The new LG Prada 3.0 (or PRADA phone by LG 3.0, if the fashion house has anything to do with it) is a 'fashion phone' that actually ticks more than a few tech boxes as well.
When most people hear about designer tie-ins with technology, they think of lame devices with a logo smeared all over it - but in this case, it's actually a decent phone in its own right.
The Prada 3 has a large amount of synergy with the LG Optimus 3D, bringing the same OMAP 1GHz dual-core, dual-channel processor but ramping it up with 1GB of RAM, rather than the measly 512MB on offer previously.
brightcove : 1329091576001
We're also seeing the typical Android specs here too: 8GB of internal storage with space for a microSD card, GPS, Bluetooth 3.0, Wi-Fi b/g/n and all the rest - but you don't want to read about that.
The truth is, the Prada 3.0 is a phone that the fashionista who is fed up with substandard technology has been waiting for - it looks the part, but also stands up to rigorous (well, briefly vigorous) testing as well.
The chassis is feels great in the hand, thanks to the Saffiano décor on the rear of the handset, the curved edges and 8.5mm depth. In fact, take away the Prada branding and you can tell this would still be a very well designed phone.
The power key is surprisingly easy to hit, considering it's tucked away on the top right-hand corner of the device and is pretty tiny; and the sliding hatch to protect the microUSB slot slips back and forth with a premium feel too.
There's no physical camera button to speak of, as LG has gone for minimalism here, but overall, we can see users enjoying the experience of taking the phone in and out of the pocket (which apparently won't ruin the lines of your suit, according to LG. Phew).
When it comes to the technical side of things, the LG Prada 3 isn't found wanting either, thanks to the latest iteration of Android (2.3.7) all the aforementioned connectivity options as well as NFC on board.
The next generation technology is increasingly being used on today's new handsets, but we were surprised to see it on a fashion phone - the message of paying for things with your phone must be set to hit the designer stores soon too, it seems, as it's an odd choice to add in when creating a sleek design is all important.
Another piece of technology that will impress many that look at it is the NOVA display on the LG - the 4.3-inch WVGA display isn't that market leading in the current climate, with a plethora of HD displays coming onto the market. It's certainly one of the brightest, as LG is keen to point out - although we couldn't really see a huge amount of difference in the darkened show room.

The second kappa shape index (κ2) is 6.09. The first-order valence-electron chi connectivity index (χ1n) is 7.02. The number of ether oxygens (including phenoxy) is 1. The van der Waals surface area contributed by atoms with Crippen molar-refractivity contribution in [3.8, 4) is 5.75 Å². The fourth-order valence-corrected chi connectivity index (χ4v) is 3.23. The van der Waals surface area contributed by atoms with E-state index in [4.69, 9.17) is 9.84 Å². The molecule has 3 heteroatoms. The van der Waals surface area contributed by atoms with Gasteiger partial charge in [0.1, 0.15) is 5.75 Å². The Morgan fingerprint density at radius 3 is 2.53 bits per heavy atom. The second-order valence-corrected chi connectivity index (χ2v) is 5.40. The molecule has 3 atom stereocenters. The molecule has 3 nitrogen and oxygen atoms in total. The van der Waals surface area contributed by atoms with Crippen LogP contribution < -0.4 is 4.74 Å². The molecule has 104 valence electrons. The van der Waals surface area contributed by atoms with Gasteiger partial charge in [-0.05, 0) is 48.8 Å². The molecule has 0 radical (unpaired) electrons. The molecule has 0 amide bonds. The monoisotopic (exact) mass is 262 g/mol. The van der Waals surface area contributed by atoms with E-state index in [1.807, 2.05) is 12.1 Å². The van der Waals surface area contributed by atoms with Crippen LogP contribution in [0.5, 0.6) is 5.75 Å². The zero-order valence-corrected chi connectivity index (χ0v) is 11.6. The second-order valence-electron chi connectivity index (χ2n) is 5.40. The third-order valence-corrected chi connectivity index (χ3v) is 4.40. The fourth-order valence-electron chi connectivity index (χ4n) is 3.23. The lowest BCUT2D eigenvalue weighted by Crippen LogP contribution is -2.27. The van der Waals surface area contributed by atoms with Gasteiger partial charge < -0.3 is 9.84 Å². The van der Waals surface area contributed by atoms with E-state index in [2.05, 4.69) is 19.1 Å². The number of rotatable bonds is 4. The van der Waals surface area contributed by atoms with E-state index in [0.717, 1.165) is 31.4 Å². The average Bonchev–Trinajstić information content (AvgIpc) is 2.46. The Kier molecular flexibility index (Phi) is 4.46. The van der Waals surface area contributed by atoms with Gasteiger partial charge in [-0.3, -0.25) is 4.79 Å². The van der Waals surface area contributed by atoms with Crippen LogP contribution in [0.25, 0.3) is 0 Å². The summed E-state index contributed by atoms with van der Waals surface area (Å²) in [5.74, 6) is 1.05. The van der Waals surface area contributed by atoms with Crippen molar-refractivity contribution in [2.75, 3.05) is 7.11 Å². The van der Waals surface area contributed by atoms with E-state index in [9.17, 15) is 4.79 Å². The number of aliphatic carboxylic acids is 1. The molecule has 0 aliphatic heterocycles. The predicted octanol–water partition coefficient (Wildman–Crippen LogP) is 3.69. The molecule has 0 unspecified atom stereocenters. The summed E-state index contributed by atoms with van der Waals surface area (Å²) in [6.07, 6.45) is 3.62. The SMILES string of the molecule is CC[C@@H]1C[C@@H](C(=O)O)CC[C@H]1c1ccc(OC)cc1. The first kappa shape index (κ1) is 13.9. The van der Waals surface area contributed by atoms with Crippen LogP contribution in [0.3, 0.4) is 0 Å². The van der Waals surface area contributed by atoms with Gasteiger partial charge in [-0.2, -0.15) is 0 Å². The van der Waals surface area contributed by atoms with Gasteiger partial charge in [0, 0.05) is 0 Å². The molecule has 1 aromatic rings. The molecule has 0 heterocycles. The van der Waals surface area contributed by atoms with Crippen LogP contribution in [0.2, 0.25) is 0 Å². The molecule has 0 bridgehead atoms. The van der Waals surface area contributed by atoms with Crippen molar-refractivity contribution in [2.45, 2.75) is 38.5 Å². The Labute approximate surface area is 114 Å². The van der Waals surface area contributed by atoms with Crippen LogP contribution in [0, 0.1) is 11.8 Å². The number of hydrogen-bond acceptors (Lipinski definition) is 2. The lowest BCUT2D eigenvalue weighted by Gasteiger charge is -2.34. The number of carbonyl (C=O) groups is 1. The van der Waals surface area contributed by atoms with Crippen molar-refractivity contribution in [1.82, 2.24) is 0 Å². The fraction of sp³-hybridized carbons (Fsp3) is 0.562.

LG promises that this technology will come into its own when used in direct sunlight, meaning you can actually see what's going on with your phone in the summer months, so we'll have to re-judge it in the bright light of day.
The Prada overlay sitting atop the Android experience feels quite alternative when you first pick up the phone, but quickly you'll see it's the same LG experience we've found on the likes of the Optimus 3D and Optimus Black.
The main difference is the black and white theme, complete with its own special widgets and icons. It's not a massive change, but does bring a different, and more minimalist, feel to the phone.
The ability to select the icons at the bottom of the display that pervade throughout the home screens is functional and keeps with the Prada aesthetic; similarly, the widgets on offer too - again decked out in this black, white and grey theme.
You can also collapse the sections on the menu too, meaning you don't have to sully your beautiful monochrome display with those unsightly coloured icons that have to be downloaded from the Android Market from time to time.
It's hard to talk about the rest of the phone without saying the same things we've talked about time and again on LG smartphones. The messaging system is the same as ever - not a lot of unification and the keyboard is only OK when it comes to accuracy... something you'll probably be looking to upgrade in the future.
However we did notice an improvement in the speed of the internet browser thanks to the larger amount of RAM LG has decided to pack under the hood. Surfing between sites was buttery smooth in our brief tests - we were in a packed and quite poorly covered signal area, but we managed to navigate quickly.
The LG Prada 3 is a difficult one to call - as only the price will decide whether or not this will be a big hitter for Koreans. The first LG Prada phone was a relatively successful device, as one of the popular touchscreen handsets before the iPhone was launched.
It's not running Ice Cream Sandwich, and while LG promises an update early next year, the Korean firm is notoriously awful at delivering timely Android upgrades... although the company promised us that this year things would be different thanks to a greater investment in this area.
Strip away the Prada branding and bring this phone out on a £30-£35 a month contract and we'd be singing its praises: it's fast, thin and looks the part.
But putting it in that bracket probably won't give it the 'exclusive' feel Prada is so desperate to achieve, so we'll have to wait and see the price when the expected LG Prada 3 UK release date rolls around in Q1 2012 to find out.